The 57-year-old physician used the protocol of hydroxychloroquine, antibiotics, aspirin, and vitamins that he and over 20 of his colleagues have published for the early treatment of COVID-19.
After eight days, he felt well enough to go for a jog.
“It’s a rough illness and I can see why older adults are worried,” McCullough recounted his experience to The Texan. “I am strongly encouraging early home treatment for anyone over 50 of who has underlying health conditions.”
For patients who are over 50 and/or have health risks such as underlying lung, heart, or kidney disease, diabetes, cancer, or obesity, McCullough urges treatment at the onset of symptoms of coronavirus to get ahead of the virus and prevent hospitalization.
As one example, McCullough successfully treated his elderly father, a nursing home resident, when he contracted coronavirus earlier this year. His father did not require hospitalization.
“The vaccination will be too late to save so many Americans,” McCullough emphasized.
McCullough, who is widely published and works with two well-known Texas medical institutions, first issued his suggested protocol in the American Journal of Medicine in August.
Recently, he updated his advice and released a video explaining the guidance.
The vitamin and supplement protocol includes three items: zinc sulfate, Vitamin D3, and Vitamin C. McCullough said he doesn’t have any evidence to believe these help prevent contracting the illness, but he believes they should be included in the early treatment protocol as supportive therapies.
Because the virus replicates rapidly, McCullough recommends using a course of 200 milligrams (mg) of hydroxychloroquine twice a day for at least five days. Of all the therapies he used, McCullough believed this helped him the most during his illness.
“Hydroxychloroquine far and away made the biggest difference,” McCullough commented. “It is not a cure alone, but it makes a giant difference.”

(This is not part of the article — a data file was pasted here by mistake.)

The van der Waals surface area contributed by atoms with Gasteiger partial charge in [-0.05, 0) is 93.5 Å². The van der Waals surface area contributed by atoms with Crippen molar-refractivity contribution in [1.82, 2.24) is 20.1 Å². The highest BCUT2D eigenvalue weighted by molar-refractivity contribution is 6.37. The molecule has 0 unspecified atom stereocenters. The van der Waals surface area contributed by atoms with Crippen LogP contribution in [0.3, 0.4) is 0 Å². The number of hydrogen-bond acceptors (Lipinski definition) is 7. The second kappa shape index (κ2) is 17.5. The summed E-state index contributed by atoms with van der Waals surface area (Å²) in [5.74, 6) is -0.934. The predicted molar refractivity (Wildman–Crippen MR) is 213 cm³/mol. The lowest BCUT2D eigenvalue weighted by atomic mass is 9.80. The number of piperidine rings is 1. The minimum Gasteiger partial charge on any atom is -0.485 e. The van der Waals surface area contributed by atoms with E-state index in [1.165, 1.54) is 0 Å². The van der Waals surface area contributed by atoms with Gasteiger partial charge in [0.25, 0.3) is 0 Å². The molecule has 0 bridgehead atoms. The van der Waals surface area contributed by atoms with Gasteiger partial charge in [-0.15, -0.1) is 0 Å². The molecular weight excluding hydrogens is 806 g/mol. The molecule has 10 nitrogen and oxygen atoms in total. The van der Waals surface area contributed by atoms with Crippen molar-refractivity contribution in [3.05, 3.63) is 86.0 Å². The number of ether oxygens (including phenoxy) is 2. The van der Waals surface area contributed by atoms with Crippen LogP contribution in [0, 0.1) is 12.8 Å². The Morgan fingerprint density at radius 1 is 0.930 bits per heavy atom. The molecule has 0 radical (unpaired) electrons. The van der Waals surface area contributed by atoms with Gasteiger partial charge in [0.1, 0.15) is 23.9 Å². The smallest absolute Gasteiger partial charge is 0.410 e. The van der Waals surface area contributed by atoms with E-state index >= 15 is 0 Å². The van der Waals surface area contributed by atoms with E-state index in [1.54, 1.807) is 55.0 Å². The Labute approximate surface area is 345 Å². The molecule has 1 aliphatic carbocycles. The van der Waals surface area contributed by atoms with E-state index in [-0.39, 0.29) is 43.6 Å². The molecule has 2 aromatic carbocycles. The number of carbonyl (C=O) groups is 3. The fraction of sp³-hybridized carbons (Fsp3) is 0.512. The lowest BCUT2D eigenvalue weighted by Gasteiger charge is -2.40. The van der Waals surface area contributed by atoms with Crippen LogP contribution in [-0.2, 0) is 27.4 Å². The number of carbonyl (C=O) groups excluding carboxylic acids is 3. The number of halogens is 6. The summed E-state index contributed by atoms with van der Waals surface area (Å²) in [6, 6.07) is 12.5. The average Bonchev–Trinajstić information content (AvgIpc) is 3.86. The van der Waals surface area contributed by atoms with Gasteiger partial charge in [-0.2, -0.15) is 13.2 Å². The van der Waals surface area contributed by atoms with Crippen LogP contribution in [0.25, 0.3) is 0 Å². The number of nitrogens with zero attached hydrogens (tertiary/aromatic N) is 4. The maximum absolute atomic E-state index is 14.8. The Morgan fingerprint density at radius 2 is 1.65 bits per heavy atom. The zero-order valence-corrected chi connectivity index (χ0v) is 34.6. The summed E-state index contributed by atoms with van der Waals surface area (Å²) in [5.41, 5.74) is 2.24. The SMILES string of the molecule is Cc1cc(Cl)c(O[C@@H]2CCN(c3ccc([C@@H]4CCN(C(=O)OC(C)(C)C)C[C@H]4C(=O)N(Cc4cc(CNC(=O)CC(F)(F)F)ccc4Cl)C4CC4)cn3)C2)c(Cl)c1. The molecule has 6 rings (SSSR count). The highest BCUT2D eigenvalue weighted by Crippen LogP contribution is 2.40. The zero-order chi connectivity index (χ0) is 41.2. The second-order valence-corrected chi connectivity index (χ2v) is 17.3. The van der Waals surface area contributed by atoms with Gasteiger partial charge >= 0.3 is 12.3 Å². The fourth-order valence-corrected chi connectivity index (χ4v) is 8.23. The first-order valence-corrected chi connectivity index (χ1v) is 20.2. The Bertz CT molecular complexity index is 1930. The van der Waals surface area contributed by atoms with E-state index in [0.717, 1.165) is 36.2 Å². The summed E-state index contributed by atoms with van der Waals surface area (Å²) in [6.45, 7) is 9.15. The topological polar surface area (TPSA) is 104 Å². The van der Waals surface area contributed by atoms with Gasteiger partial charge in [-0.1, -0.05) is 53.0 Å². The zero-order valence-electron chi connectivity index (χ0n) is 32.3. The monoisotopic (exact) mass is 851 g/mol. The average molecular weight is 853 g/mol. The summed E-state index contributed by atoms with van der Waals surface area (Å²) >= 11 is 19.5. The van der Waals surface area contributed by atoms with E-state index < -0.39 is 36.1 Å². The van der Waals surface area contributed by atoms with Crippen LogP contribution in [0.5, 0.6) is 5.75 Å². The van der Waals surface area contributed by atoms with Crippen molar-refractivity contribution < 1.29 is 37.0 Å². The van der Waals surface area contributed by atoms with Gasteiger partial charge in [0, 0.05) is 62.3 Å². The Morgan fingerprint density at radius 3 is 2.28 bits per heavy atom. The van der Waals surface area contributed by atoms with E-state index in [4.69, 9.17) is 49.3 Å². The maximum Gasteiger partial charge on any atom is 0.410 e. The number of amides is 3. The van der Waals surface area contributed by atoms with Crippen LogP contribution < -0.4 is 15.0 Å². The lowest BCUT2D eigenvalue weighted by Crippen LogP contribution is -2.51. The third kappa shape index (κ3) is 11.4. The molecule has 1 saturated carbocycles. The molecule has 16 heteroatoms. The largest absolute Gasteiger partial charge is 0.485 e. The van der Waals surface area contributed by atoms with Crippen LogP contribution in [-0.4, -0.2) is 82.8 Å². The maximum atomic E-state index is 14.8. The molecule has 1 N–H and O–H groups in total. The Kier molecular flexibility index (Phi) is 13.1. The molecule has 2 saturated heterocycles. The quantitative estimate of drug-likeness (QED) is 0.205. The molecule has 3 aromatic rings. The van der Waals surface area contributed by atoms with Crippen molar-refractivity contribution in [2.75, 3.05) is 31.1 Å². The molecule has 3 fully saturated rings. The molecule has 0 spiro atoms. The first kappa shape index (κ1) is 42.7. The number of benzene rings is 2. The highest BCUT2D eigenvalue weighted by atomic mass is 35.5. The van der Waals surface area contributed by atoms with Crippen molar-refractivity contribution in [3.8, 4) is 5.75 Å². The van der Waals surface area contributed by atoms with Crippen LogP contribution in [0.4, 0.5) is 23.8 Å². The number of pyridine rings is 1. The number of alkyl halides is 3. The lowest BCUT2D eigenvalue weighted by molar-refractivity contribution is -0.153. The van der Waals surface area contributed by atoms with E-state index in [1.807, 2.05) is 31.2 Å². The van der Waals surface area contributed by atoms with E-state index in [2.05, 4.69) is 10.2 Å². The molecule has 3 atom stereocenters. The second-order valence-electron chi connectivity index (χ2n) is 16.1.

If a patient has known heart issues that put them at risk when taking hydroxychloroquine, McCullough offers ivermectin as an alternative.
He also believes the United States needs to immediately investigate the efficacy of favipiravir, which he says is being used successfully as a treatment in 30 countries around the world.
Along with hydroxychloroquine, McCullough’s protocol suggests a course of antibiotics, such as doxycycline or azithromycin, to help reduce the chance of secondary infections.
The risk of blood clotting is one of the most frightening aspects of the disease, McCullough acknowledged, and thus he has updated his earlier advice to increase the recommended dosage of aspirin to 325 mg daily.
For those who contract COVID-19 and are in the “at-risk” category, McCullough recommends “A Guide to Home-Based COVID Treatment” published by the Association of American Physicians and Surgeons (AAPS).
If the patient’s physician is unsure about or unwilling to use the treatment protocol, the AAPS guide has suggested telemedicine options for receiving treatment.
McCullough believes that the treatment program he recommends is reasonable for the whole country.
“In a pandemic, we have to make a decision based on a reasonable chance of success,” he remarked. “We need major medical centers and medical boards to get on board [with early treatment].”
“I never thought I’d see the day where doctors are censored, and patients are kept from care,” McCullough grieved.
Because the virus continues to spread despite control measures, McCullough believes hospitals could soon be overrun unnecessarily. The National Institutes of Health COVID-19 treatment plan makes no recommendations for treatment until a patient is hospitalized and in need of oxygen, McCullough pointed out.
However, he sees this as a recipe for disaster as hospitals are not equipped to be the first line of treatment.
Since posting his first videos in October, McCullough says they have had thousands of views, and he has given multiple interviews with medical reporters. He also participated in an international symposium earlier this week.
Dr. McCullough qualified that these views expressed are his own and do not necessarily reflect those of the institutions he’s associated with.
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Kim Roberts is a regional reporter for the Texan in the DFW metroplex area where she has lived for over twenty years. She has a Juris Doctor from Baylor University Law School and a Bachelor's in government from Angelo State University. In her free time, Kim home schools her daughter and coaches high school extemporaneous speaking and apologetics. She has been happily married to her husband for 23 years, has three wonderful children, and two dogs.